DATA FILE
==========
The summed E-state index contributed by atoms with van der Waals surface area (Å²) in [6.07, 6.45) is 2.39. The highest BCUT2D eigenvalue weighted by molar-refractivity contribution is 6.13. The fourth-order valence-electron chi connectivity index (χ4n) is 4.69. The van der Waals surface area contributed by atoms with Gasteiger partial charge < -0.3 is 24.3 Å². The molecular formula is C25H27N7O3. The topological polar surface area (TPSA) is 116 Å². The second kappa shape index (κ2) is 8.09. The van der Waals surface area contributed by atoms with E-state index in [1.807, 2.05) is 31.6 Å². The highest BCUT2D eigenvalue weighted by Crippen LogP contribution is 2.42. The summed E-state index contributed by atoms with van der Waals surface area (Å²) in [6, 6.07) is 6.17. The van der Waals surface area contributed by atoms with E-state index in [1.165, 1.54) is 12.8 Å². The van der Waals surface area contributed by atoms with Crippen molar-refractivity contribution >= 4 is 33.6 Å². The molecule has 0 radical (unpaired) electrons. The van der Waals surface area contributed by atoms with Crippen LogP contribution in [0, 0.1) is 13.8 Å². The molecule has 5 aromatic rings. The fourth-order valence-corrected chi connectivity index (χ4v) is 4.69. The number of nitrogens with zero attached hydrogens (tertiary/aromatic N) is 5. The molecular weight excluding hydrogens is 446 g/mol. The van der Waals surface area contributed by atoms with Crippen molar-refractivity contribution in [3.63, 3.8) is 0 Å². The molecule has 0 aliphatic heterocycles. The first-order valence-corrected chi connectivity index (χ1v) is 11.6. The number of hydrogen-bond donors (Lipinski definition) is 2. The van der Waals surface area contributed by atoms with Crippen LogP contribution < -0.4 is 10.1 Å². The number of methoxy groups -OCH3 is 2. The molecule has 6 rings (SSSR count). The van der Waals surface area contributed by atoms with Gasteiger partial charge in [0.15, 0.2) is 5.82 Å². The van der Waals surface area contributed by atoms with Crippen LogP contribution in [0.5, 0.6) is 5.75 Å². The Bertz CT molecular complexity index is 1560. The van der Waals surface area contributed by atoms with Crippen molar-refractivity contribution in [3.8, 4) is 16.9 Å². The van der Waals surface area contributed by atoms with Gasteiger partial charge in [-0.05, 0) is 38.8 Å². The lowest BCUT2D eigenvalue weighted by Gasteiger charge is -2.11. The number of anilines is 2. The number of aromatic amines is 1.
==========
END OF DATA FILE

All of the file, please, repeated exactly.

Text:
The summed E-state index contributed by atoms with van der Waals surface area (Å²) in [6.07, 6.45) is 2.39. The highest BCUT2D eigenvalue weighted by molar-refractivity contribution is 6.13. The fourth-order valence-electron chi connectivity index (χ4n) is 4.69. The van der Waals surface area contributed by atoms with Gasteiger partial charge < -0.3 is 24.3 Å². The molecular formula is C25H27N7O3. The topological polar surface area (TPSA) is 116 Å². The second kappa shape index (κ2) is 8.09. The van der Waals surface area contributed by atoms with E-state index in [1.807, 2.05) is 31.6 Å². The highest BCUT2D eigenvalue weighted by Crippen LogP contribution is 2.42. The summed E-state index contributed by atoms with van der Waals surface area (Å²) in [6, 6.07) is 6.17. The van der Waals surface area contributed by atoms with E-state index in [1.165, 1.54) is 12.8 Å². The van der Waals surface area contributed by atoms with Crippen molar-refractivity contribution >= 4 is 33.6 Å². The molecule has 0 radical (unpaired) electrons. The van der Waals surface area contributed by atoms with Crippen LogP contribution in [0, 0.1) is 13.8 Å². The molecule has 5 aromatic rings. The fourth-order valence-corrected chi connectivity index (χ4v) is 4.69. The number of nitrogens with zero attached hydrogens (tertiary/aromatic N) is 5. The molecular weight excluding hydrogens is 446 g/mol. The van der Waals surface area contributed by atoms with Crippen molar-refractivity contribution in [3.63, 3.8) is 0 Å². The molecule has 0 aliphatic heterocycles. The first-order valence-corrected chi connectivity index (χ1v) is 11.6. The number of hydrogen-bond donors (Lipinski definition) is 2. The van der Waals surface area contributed by atoms with Crippen LogP contribution < -0.4 is 10.1 Å². The number of methoxy groups -OCH3 is 2. The molecule has 6 rings (SSSR count). The van der Waals surface area contributed by atoms with Gasteiger partial charge in [0.15, 0.2) is 5.82 Å². The van der Waals surface area contributed by atoms with Crippen LogP contribution in [0.5, 0.6) is 5.75 Å². The Bertz CT molecular complexity index is 1560. The van der Waals surface area contributed by atoms with Crippen molar-refractivity contribution in [3.8, 4) is 16.9 Å². The van der Waals surface area contributed by atoms with Gasteiger partial charge in [-0.05, 0) is 38.8 Å². The lowest BCUT2D eigenvalue weighted by Gasteiger charge is -2.11. The number of anilines is 2. The number of aromatic amines is 1.